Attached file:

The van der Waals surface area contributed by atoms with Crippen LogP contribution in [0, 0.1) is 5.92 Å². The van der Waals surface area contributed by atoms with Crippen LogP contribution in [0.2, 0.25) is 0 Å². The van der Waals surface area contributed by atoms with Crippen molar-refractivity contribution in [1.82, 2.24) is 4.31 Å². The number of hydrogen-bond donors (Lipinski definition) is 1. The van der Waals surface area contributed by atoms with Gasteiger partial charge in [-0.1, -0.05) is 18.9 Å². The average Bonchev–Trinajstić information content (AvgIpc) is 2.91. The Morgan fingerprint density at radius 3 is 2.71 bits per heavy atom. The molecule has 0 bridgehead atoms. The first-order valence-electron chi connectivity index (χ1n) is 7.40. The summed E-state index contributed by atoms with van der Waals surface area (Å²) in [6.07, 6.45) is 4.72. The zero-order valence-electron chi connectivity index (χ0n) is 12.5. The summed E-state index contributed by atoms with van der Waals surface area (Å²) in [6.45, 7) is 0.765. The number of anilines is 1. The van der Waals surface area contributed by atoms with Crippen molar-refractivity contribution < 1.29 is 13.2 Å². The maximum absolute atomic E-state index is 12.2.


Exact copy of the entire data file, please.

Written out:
The van der Waals surface area contributed by atoms with Crippen LogP contribution in [0, 0.1) is 5.92 Å². The van der Waals surface area contributed by atoms with Crippen LogP contribution in [0.2, 0.25) is 0 Å². The van der Waals surface area contributed by atoms with Crippen molar-refractivity contribution in [1.82, 2.24) is 4.31 Å². The number of hydrogen-bond donors (Lipinski definition) is 1. The van der Waals surface area contributed by atoms with Gasteiger partial charge in [-0.1, -0.05) is 18.9 Å². The average Bonchev–Trinajstić information content (AvgIpc) is 2.91. The Morgan fingerprint density at radius 3 is 2.71 bits per heavy atom. The molecule has 0 bridgehead atoms. The first-order valence-electron chi connectivity index (χ1n) is 7.40. The summed E-state index contributed by atoms with van der Waals surface area (Å²) in [6.07, 6.45) is 4.72. The zero-order valence-electron chi connectivity index (χ0n) is 12.5. The summed E-state index contributed by atoms with van der Waals surface area (Å²) in [6.45, 7) is 0.765. The number of anilines is 1. The van der Waals surface area contributed by atoms with Crippen molar-refractivity contribution < 1.29 is 13.2 Å². The maximum absolute atomic E-state index is 12.2.